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Beacon Senior News

Consider cover crops: A full-circle garden starts with soil

Aug 28, 2017 02:32PM ● By Paige Slaughter

Summer is fading and fall is creeping in. We’re canning, pickling and drying. We’re eating tomatoes with every meal, cooking squashes and making vegetable soups. We’re pulling out plants that have had their fun.

And as we mosey around the garden, we have something to consider: the cycle continues. Fall reminds us that nature is cyclical. Leaves fall from trees and become soil that sprouts life.

Thinking of winter

As we begin to pull plants out of the garden, we leave behind areas of bare soil. Cover crops protect soil through the winter like a wool sweater. They add organic matter, help prevent erosion and compaction, and suppress weeds.

Choosing cover crops depends on your goals. There are two kinds to consider: winter-killed and winter-hardy.

Winter-killed cover crops grow rapidly, then die back after a few hard frosts. They add organic matter to the soil and hold it in place until spring. Winter-hardy crops stay alive through winter and thrive again in the spring. They can extend your growing season, increase soil fertility and provide a living mulch for your garden beds.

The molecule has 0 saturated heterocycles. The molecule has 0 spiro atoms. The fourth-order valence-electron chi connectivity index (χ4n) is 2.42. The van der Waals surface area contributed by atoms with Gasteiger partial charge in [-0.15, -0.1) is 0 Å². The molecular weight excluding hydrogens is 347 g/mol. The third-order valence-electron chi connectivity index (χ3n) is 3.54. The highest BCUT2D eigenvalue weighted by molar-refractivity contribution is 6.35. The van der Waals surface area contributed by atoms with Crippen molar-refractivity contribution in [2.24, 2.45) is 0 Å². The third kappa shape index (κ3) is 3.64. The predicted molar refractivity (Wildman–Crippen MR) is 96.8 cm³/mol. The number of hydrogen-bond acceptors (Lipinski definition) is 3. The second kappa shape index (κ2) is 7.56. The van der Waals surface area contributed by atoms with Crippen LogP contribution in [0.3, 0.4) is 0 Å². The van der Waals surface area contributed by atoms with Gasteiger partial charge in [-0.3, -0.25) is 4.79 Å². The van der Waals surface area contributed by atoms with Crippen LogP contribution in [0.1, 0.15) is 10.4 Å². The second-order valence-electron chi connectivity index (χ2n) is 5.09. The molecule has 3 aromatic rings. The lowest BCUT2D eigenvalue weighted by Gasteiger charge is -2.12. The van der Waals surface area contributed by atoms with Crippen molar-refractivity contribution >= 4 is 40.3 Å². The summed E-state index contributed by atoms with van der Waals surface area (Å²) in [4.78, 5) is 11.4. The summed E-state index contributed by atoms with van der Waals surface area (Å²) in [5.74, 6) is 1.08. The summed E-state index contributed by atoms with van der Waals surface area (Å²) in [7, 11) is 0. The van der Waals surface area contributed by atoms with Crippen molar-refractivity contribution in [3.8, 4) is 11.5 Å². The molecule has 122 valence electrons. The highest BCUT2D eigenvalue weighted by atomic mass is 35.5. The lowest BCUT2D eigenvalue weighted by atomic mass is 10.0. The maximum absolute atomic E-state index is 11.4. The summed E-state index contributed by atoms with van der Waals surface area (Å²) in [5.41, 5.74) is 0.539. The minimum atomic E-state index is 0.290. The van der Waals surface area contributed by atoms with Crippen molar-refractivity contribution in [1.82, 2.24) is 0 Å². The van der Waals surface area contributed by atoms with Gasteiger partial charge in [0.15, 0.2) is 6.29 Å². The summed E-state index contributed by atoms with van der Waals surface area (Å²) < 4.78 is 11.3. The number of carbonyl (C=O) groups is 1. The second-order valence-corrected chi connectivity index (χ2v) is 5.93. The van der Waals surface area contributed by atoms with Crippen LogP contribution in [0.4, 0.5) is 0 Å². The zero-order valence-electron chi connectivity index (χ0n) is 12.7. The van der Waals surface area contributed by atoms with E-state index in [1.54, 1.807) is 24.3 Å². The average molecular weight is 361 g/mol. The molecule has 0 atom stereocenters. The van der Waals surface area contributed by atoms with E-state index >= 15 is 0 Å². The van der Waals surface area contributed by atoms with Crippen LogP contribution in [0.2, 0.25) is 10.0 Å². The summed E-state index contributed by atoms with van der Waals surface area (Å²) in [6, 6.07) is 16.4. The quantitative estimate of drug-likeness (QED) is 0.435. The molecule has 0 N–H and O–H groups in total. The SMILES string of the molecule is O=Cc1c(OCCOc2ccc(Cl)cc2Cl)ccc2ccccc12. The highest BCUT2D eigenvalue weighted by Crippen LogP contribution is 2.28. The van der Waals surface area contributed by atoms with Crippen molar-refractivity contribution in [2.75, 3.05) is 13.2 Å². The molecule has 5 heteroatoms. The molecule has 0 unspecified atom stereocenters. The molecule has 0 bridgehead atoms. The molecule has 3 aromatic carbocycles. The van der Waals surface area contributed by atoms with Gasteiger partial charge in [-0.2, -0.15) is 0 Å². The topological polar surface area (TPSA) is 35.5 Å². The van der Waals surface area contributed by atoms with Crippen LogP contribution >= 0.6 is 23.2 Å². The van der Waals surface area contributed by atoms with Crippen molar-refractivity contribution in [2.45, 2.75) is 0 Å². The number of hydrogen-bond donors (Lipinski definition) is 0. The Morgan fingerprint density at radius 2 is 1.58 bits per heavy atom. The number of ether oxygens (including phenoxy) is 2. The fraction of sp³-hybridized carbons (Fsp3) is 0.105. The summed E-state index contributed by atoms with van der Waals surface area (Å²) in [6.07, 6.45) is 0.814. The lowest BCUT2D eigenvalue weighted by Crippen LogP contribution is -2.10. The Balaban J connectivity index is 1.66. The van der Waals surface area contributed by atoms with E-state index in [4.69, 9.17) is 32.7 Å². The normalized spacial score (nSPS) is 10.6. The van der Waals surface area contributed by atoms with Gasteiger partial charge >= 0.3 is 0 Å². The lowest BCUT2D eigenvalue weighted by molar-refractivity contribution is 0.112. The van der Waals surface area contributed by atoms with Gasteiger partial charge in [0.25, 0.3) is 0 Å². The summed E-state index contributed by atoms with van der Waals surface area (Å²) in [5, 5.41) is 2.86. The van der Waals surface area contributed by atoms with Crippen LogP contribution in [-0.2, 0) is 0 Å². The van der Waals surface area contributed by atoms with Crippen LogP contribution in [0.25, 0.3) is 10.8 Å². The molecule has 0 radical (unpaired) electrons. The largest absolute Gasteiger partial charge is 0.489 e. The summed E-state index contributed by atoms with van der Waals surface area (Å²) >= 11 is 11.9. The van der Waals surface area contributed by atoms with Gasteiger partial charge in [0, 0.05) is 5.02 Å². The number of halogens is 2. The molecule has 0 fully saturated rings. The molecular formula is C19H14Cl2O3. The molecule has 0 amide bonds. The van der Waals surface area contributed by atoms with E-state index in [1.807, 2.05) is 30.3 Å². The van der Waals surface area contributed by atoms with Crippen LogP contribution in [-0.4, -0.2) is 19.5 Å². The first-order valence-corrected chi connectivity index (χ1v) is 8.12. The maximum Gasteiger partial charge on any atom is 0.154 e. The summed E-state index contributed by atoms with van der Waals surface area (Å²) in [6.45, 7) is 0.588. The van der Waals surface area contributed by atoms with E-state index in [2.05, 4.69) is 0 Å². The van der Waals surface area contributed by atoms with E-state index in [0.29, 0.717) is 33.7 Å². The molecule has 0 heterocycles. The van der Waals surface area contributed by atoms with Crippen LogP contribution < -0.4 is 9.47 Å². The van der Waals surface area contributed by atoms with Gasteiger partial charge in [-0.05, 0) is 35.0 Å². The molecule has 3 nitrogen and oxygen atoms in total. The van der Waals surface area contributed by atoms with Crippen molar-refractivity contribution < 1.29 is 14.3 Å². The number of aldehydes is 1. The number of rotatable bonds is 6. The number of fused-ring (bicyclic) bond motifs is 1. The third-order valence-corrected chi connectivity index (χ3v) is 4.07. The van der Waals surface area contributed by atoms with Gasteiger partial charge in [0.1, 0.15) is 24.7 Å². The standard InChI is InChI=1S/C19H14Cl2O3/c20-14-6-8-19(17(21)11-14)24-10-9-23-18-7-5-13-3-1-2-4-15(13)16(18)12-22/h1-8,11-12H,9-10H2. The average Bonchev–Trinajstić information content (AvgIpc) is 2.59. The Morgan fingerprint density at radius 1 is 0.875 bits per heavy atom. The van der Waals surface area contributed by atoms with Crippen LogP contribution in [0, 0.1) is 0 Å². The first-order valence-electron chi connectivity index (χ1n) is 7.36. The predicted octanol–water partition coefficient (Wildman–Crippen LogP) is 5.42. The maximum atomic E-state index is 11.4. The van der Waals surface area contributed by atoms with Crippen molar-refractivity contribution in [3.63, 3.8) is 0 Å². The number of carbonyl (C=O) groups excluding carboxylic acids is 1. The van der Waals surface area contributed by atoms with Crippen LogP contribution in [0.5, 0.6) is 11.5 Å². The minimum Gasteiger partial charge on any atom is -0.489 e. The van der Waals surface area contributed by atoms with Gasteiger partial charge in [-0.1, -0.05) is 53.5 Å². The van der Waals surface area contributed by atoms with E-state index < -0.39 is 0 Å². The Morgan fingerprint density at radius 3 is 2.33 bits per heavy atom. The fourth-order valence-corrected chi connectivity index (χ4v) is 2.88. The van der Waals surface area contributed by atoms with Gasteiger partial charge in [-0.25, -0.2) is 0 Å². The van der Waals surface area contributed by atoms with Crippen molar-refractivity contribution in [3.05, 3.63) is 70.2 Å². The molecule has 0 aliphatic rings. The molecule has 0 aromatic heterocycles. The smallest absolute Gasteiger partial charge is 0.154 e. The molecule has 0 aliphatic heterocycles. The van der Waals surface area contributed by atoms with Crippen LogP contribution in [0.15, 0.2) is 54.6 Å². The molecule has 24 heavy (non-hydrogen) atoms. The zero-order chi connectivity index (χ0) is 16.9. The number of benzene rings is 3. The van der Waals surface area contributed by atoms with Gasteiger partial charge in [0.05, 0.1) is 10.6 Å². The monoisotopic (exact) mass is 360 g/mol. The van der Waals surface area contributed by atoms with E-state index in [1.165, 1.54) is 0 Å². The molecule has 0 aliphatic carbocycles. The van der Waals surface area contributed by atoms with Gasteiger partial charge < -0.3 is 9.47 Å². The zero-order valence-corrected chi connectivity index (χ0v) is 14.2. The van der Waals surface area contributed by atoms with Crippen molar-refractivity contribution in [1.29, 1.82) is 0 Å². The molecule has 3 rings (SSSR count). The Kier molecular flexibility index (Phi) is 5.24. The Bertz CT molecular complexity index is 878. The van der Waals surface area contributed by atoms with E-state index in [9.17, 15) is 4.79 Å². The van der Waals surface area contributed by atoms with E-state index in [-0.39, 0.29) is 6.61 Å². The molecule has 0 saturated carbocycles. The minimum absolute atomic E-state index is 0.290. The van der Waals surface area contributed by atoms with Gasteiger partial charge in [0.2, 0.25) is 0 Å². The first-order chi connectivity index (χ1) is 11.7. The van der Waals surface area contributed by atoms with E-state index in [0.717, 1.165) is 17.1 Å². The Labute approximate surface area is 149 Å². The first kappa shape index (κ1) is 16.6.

Endless possibilities

Our climate enables us to explore both types of cover crops.

Two common perennial crops are hairy vetch and clover, which can outcompete weeds. Deep roots loosen compacted soils, adding nitrogen, too. Annual options for winter-killed crops include oats, buckwheat and radishes.

You can use multiple winter-killed crops and even mix them with some hardy crops for a range of effects. By sowing a mixture of seeds, you’ll learn about your garden’s needs directly from the soil itself.

You can even mix in an edible crop like arugula that will survive winter and provide you with delicious greens. Sow it this month alongside cover crops or on its own in a healthy patch of soil. Arugula doesn’t mind being under a blanket of snow—you can even harvest some greens through winter. In the spring, it will flourish as everything else comes back to life.

Connecting fall to spring with cover crops is an excellent and easy way to bring your garden full circle.

[checklist-box title="September Garden Checklist" extraTitle="" extraUrl=""]

  • Plant perennials to give them time to establish before the first hard frost.
  • Begin limiting water to trees and shrubs to prepare them for winter.
  •  Harvest basil by the stem and keep in a vase of water instead of the fridge.
  •  Keep tomatoes on the counter — cold temperatures diminish their flavor.
  •  Core-aerate your lawn after a heavy rain.
  •  Order cover crop seeds.